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When you look up the definition of “doula,” you’ll probably read about a person who helps women through pregnancy, labor, and childbirth. But that’s a simple definition, and it doesn’t fully capture how rich a doula’s support can be. As a doula myself, I'm here to walk you through the wide world of this essential role. 

What Does a Doula Do?

Doulas have been in the news a lot lately. More people are finally listening to the experiences of Black women — for whom the maternal mortality rate is three times higher than non-Hispanic white women — and research shows that doulas can help improve health outcomes and birthing experiences. 

But there are many different types of doulas. Some volunteer their services; some offer a sliding fee scale; and in some cases, doula costs are covered — at least in part — by insurance carriers. 

Doulas can be hired to provide support in specific situations. A birth doula solely supports people during pregnancy, labor, and birth — whether they are women, trans men, or nonbinary people. Full spectrum doulas support a wider range of reproductive and life experiences — including people who are postpartum, trying to get pregnant, or going through adoption, abortion, miscarriage, stillbirth, and even death. 

All of these experiences can be complex, overwhelming, and even lonely, so doulas bring a strong level of sensitivity to our work. We also have a thorough understanding of the impacts of bias, privilege, systemic racism, and barriers to care, which helps us meet the people in our communities where they’re at and provide the specific support they need.

Of course, doulas and the people we care for vary. But generally a doula's expertise is non-medical and includes physical and emotional support as well as information and resources. Each client has different needs and we are trained to meet them in holistic ways. More importantly, we help people step into their own power. When a client feels their own power, they understand that they get to make the decisions about their own care and are able to negotiate their options for treatment and services — they feel more calm, grounded, and strong.   

Here’s how doulas support their clients:

  • We help protect their peace. Doulas help their clients prioritize self-care. No matter what season of life they’re in, we help our clients identify and tap into the best ways to take care of themselves.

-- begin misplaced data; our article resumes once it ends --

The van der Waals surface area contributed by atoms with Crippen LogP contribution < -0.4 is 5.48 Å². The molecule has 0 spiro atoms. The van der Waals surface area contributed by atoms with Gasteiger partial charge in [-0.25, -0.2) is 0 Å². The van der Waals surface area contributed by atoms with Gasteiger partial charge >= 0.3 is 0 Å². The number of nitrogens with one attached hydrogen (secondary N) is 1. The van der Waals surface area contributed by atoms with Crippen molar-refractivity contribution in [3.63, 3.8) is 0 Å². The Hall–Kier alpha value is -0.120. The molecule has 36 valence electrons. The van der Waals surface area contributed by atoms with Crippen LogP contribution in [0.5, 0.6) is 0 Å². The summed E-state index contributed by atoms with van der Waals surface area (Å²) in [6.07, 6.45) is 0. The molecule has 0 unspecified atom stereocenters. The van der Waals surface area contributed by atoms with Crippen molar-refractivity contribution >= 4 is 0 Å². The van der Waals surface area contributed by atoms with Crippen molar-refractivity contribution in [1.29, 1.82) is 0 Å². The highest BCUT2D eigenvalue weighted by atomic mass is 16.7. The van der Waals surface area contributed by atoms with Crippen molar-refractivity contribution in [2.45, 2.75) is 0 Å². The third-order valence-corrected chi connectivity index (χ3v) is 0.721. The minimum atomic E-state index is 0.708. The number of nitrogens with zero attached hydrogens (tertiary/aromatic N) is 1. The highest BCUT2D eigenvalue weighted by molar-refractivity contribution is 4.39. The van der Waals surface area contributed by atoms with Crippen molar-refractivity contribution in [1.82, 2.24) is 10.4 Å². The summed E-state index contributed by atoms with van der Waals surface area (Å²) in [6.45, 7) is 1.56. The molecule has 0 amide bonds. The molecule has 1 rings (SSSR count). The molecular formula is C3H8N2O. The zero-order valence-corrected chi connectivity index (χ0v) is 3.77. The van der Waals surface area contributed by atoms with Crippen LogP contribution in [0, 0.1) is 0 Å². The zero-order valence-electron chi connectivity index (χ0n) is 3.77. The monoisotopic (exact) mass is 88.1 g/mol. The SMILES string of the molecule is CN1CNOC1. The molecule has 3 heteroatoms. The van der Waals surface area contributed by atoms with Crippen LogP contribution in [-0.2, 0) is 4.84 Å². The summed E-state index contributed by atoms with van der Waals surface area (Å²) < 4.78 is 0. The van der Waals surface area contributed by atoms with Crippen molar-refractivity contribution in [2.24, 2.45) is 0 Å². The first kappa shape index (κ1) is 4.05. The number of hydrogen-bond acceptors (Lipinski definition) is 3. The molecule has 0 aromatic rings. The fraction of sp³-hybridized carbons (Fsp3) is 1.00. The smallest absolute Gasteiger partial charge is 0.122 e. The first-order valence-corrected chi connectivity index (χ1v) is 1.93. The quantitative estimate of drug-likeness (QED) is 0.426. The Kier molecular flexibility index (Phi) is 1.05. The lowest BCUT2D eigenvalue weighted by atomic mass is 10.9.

• We champion the needs of our clients. Doulas help advocate for their clients and support them in advocating for themselves. We’re laser focused on their individual needs, and we use our expertise and community relationships to help them get the resources they need to make informed choices and speak up for themselves. 

  • We get answers and find resources. Doulas provide our clients with information so that they know what to expect and connect them to other community resources and referrals, like lactation consultants or pelvic floor physical therapists.

  • We help address health disparities. Doulas understand that racism, bias, and discrimination have blocked many people's access to health care. So we help clients navigate a medical system in which their needs are often ignored or neglected. 

State-by-state, the cost of doula services and how to access them can vary. Sites such as DoulaMatch.net and The Educated Birth may be helpful in your doula search.

Check out the other blogs in our doula series: “Why I Became a Doula” and “7 Different Types of Doulas and What They Do.”

Jade Hillery is the director of training and learning design in the Education and Training Department at Planned Parenthood Federation of America. She earned her MPH from the University of Southern California and is a trained full spectrum doula, childbirth educator, sensual movement instructor, and placenta encapsulation specialist serving the Washington, D.C. metro area. She is a proud, Black, independent business owner who advocates for and works to provide compassion, education, and support across the spectrum of health outcomes and choices. 

Tags: doula